Sally Sheinman

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Sally Sheinman (born May 16, 1949) is an American visual artist,[1] now based in the UK.

Biography[edit]

Early life[edit]

Sally was born in Watertown, New York. She studied painting at the State University of New York at Albany and later studied art at Hunter College in New York where her tutors included Tony Smith (sculptor) and Robert Morris.

Sally has lived in the Britain for over 20 years; and currently works in Northampton.

Career[edit]

She is a prolific painter and committed to a rigorous work schedule. Her works have included an interactive touring exhibition in association with the University of Hertfordshire called the Wishing Ceremony. The Wishing Ceremony opened in six locations in Leicester City in 2005 and then traveled to the University of Hertfordshire and mac in Birmingham in 2006. The Wishing Ceremony is also available on-line as part of an interactive website.

Her exhibitions include Sacred Vessels at Rugby Art Gallery and Museum in Rugby, 2003; Days at The Gallery in Stratford-upon-Avon, 2002); The Naming Room at Roadmender, Northampton, 2001); Fragments of Time and Thought at Liberty (department store), London, 2000), Artjongg at the University College Northampton; Between the Lines (Ikon Touring, Birmingham 1997); and New Work (City Gallery, Leicester, 1995). Commissions include Non-Essential Signage for Arts Council England, Announcements for South and East Belfast Trust, Artkacina for firstsite in Colchester (2006) and ARTDNA for Towner in Eastbourne (2008).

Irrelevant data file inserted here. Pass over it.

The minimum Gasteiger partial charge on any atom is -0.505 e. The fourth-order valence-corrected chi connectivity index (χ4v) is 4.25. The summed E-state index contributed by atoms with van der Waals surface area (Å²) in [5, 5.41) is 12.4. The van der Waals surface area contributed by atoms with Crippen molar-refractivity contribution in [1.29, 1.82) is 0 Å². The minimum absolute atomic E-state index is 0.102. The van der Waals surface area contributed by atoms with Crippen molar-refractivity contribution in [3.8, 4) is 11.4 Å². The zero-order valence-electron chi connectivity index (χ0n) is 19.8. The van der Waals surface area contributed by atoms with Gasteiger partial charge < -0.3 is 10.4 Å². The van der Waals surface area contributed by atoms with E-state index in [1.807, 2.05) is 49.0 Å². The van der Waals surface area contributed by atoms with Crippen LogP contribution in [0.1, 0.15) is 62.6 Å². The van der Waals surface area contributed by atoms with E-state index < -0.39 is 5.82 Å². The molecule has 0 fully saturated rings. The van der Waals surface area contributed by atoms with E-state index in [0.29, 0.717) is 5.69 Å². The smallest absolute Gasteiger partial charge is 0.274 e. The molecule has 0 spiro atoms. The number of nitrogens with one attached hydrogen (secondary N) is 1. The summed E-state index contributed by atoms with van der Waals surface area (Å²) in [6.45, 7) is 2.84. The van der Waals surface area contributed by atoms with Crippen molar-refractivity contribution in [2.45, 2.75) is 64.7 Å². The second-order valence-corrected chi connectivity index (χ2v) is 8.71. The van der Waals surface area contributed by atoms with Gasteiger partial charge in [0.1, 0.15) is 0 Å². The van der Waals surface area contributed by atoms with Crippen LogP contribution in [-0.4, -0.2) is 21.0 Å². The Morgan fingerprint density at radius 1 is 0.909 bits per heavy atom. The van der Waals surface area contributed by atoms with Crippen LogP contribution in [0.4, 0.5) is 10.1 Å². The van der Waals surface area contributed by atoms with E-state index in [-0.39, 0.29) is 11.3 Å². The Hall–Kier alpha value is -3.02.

In 2010 Sally finished her latest work, Let's Celebrate - a new commission inspired by the London 2012 Olympic and Paralympic games. The work toured to five National Trust properties across the East Midlands throughout 2010. Comprising over 250 painted sculptures, this participatory artwork invited visitors to consider and record what they want to celebrate in life, adding their written celebrations to the installation.[citation needed]

Current Work[edit]

Most recently Sally has worked on a project created in collaboration with researchers at The Wellcome Trust Sanger Institute in Cambridge [1] and funded by the National Trust, Mottisfont Abbey. This work, Being Human considered the unique make-up of humanity; what makes each and everyone of us different and equally special. The work was displayed at Mottisfont Abbey in the Autumn of 2011.

Sally Sheinman is also involved with Artists Interaction and Representation (AIR) and has recently been elected as Chair of this organisation which represents over 16,000 artists within the UK.

External links[edit]

Sally Sheinman on AIR - http://www.a-n.co.uk/air/article/2116149/778528 Sally Shienman's aRtSVP online project - http://www.a-n.co.uk/air/article/2116149/778528

References[edit]

  1. ^ "New exhibition shows some choice cuts from paper artists". Romsey Advertiser. 10 November 2011. Retrieved 11 May 2012.